Thus,
1 L atm × (10-3 m3/1L) × 101.325 Pa/1 atm
= 101. 325 Pa M3
Knowing that Pa = N/m2,
we can write
101.325 Pa m3 = 101.325 (N/m2) m3
= 101.325 N m = 101.325 J
Hence, 1 L atm = 101.325 J

➢ Mass and Weight

• Mass of a substance is the amount of matter present in it while weight is the force exerted by gravity on an object.
• The mass of a substance is constant whereas its weight may vary from one place to another due to change in gravity. The mass of a substance can be determined very accurately by using an analytical balance.

➢ Volume

• Volume has the units of (length)3. So, volume has units of m3 or cm3 or dm3. A common unit, litre (L) is not an SI unit, is used for measurement of volume of liquids.
1 L = 1000 mL, 1000 cm3 = 1 dm3 Some Volume Measuring Devices

➢ Density

• Density of a substance is its amount of mass per unit volume. SI unit of density = SI unit of mass/SI unit of volume = kg/m3 or kg m–3
• This unit is quite large and a chemist often expresses density in g cm–3. Relationship between Density, Mass and Volume

➢ Temperature
There are three common scales to measure temperature:
1. °C (degree Celsius)
2. °F (degree Fahrenheit)
3. K (kelvin)
Here, K is the SI unit.

Conversion Formulas:

• K = °C + 273.15
• °F = (9/5) °C +32

Note: Temperature below 0 °C (i.e. negative values) are possible in the Celsius scale but in the Kelvin scale, the negative temperature is not possible. Temperature Kelvin scale

Example 1. What is the mass of 1 L of mercury in grams and in kilograms if the density of liquid mercury is 13.6 g cm−3?
Solution. We know the relationship, 1 L = 1000 cm3 and
Also, density = mass/volume
We can write, mass = (volume) (density)
Therefore, the mass of 1 L of mercury is equal to The mass in kilograms can be calculated as (Remember, are conversion factors with which we have to multiply for getting our answer in appropriate units).

Example 2. How unit of velocity i.e. kilometer/hour is related to unit meter/second.
Solution. We know the relationship, velocity = total displacement/total time Prefixes in S.I. system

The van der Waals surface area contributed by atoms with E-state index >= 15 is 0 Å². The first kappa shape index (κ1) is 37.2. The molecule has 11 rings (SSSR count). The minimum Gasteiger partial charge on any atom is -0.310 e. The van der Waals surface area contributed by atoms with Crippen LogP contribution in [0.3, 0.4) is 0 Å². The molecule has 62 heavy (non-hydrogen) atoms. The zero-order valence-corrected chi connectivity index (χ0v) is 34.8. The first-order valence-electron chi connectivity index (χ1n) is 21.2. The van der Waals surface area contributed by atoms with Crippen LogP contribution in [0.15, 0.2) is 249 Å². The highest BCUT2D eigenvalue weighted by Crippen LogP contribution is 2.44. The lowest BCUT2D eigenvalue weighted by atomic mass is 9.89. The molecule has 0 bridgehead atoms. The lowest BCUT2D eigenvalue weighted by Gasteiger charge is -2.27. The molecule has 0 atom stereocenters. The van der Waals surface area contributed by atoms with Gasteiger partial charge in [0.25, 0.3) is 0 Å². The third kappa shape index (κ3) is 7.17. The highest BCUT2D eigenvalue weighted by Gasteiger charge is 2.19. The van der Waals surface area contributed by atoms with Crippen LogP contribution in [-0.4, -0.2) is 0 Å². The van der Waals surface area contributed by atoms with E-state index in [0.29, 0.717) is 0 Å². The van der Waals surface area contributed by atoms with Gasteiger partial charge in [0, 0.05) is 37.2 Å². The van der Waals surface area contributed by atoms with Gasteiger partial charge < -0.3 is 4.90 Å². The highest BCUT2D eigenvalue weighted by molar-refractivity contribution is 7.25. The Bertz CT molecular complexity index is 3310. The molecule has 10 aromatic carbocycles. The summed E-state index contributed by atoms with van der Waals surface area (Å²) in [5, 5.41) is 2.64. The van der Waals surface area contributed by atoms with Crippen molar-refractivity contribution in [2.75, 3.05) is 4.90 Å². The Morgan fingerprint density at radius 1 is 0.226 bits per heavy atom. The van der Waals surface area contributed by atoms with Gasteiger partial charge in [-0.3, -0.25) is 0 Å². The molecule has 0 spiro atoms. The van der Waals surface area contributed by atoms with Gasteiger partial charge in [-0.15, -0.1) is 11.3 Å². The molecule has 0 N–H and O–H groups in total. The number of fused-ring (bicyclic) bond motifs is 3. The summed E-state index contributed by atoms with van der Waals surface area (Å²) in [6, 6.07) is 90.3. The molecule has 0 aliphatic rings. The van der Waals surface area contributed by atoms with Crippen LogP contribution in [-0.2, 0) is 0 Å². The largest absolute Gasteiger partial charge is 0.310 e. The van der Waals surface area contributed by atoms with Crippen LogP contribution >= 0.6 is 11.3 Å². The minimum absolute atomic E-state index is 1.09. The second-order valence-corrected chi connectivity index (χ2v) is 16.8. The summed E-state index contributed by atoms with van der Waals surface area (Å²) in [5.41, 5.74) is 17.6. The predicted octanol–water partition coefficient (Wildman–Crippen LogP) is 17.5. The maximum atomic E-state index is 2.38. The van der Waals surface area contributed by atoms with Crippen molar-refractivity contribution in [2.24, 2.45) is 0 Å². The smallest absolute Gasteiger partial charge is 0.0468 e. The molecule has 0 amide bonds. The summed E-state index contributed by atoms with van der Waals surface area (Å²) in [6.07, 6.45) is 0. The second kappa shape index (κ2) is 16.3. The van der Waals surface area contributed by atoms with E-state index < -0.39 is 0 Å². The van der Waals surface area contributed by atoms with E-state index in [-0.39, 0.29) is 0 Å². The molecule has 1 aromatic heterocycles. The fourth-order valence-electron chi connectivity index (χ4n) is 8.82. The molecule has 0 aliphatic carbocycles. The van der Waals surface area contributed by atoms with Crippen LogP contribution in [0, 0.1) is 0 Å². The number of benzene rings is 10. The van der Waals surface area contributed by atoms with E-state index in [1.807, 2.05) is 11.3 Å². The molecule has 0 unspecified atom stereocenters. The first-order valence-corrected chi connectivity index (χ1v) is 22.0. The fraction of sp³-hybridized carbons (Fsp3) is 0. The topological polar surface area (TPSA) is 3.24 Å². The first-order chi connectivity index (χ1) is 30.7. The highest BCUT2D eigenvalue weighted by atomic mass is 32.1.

Name Symbol Quantity yotta Y 1024 zetta Z 1021 exa E 1018 peta P 1015 tera T 1012 giga G 109 mega M 106 kilo k 103 hecto h 102 deca da 10 deci d 10-1 centi c 10-2 miIIi m 10-3 micro M 10-6 nano n 10-9 pico P 10-12 fempto f 10-15 atto a 10-18 zepto z 10-21 yocto y 10-24

Try Yourself!

Question for Nature of Matter, Scientific Notation and Units & Dimensional Analysis
Try yourself:The temperature at which both the Celsius and Fathrenheit scales will have the same reading is

Question for Nature of Matter, Scientific Notation and Units & Dimensional Analysis
Try yourself:Pressure is determined as force per unit area of surface. The SI unit of pressure, pascal is as shown below:
1Pa = 1Nm-2
If the mass of air at sea level is 1034 g cm-2, the pressure in pascal is

Question for Nature of Matter, Scientific Notation and Units & Dimensional Analysis
Try yourself:The prefix femto stands for

Question for Nature of Matter, Scientific Notation and Units & Dimensional Analysis
Try yourself:N kg-1 is the unit of

Question for Nature of Matter, Scientific Notation and Units & Dimensional Analysis
Try yourself:Which of the following is correct?

Question for Nature of Matter, Scientific Notation and Units & Dimensional Analysis
Try yourself:The units, nanometer, Fermi, Angstrom and attometre, Arrangement in decreasing order are expressed as

Question for Nature of Matter, Scientific Notation and Units & Dimensional Analysis
Try yourself:Dimensions of pressure are same as that of